“Sari’s soul has already moved on,” Luc said. “You’d have a better chance of reuniting with her if you’d give up the ghost here and come with us.”
“You’re wasting your breath, Asante,” Tito replied. “Here’s where she died; here’s where I’ll wait.” A bland expression softened his features as he set his cards face-up before his friends. “Read ‘em and weep, suckers. Four aces.”
“You cheated!” One of the card players, a scruffy cowboy, pointed an accusatory finger at Tito. “Ain’t no way you could get that fourth ace unless you had it up your sleeve.”
“Oh, for Chrissakes, Jesse, I don’t have sleeves,” Tito retorted, flicking imaginary dust off his shoulder.
“That does it!” Jesse shot to vapor, but his voice remained firmly in the room. “I’m not playing with you anymore.”
“So go, you useless sot,” Tito replied.
The cowboy’s essence washed the wall behind him in dusty clay as he zipped to the farthest corner of the room—away from the players, away from where Luc and Jodie stood. “I ain’t nobody’s fool. And I don’t play with cheats and liars.”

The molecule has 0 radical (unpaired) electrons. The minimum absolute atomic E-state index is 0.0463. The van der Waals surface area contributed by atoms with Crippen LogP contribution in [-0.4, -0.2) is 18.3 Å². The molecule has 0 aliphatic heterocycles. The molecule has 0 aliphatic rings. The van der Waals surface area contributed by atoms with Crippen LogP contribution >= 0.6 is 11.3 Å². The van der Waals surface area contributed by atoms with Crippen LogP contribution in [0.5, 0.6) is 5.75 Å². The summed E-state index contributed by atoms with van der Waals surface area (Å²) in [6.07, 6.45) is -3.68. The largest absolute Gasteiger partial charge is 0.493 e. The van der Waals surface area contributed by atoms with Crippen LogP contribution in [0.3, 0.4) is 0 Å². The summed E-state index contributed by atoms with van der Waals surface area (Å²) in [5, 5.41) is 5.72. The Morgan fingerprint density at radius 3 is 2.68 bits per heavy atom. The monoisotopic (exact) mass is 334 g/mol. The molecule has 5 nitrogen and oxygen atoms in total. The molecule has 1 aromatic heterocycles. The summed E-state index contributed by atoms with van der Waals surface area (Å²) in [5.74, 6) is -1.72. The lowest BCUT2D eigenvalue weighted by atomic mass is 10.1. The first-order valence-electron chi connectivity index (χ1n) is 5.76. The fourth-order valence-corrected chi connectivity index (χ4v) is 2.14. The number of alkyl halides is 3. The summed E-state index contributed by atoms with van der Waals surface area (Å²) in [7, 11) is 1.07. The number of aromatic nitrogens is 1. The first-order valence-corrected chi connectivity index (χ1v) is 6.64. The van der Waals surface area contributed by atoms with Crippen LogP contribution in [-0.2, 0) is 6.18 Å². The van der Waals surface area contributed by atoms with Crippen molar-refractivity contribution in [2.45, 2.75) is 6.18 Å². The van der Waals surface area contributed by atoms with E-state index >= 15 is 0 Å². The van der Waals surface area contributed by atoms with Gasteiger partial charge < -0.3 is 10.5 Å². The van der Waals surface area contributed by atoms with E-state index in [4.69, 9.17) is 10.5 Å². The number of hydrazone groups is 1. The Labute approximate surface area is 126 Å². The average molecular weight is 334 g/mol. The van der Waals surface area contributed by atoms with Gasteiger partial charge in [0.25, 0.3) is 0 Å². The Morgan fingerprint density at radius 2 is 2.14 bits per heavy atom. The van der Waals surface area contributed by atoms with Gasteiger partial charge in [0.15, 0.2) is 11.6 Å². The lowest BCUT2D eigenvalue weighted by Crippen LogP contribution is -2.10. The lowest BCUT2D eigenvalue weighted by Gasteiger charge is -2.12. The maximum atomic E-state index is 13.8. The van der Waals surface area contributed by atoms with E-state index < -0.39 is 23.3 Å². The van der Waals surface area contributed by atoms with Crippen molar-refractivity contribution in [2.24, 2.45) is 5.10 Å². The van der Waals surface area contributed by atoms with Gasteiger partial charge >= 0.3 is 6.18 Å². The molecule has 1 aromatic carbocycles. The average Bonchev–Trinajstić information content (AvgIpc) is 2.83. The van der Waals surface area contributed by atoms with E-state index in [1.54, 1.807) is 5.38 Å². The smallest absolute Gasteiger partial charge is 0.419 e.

Screwing up his face, Tito mimicked the words Jesse threw, and then sneered. “Sore loser. Who needs ya?”
Another ghost at the table, this one decked out in a zoot suit with a black fedora perched jauntily on his head, leaned forward. “Actually, we do, old chap. We’re short a fourth now.”
Tito’s gaze scanned the room, finally landing with acute interest on Jodie. “Let’s get the girl to play.”

How are the Katherine Brandon books different from Gina Ardito books?

Katherine Brandon is my pseudonym for historical romance. Those stories are more epic, meatier, and a bit darker.

Why did you decide to use a pseudonym?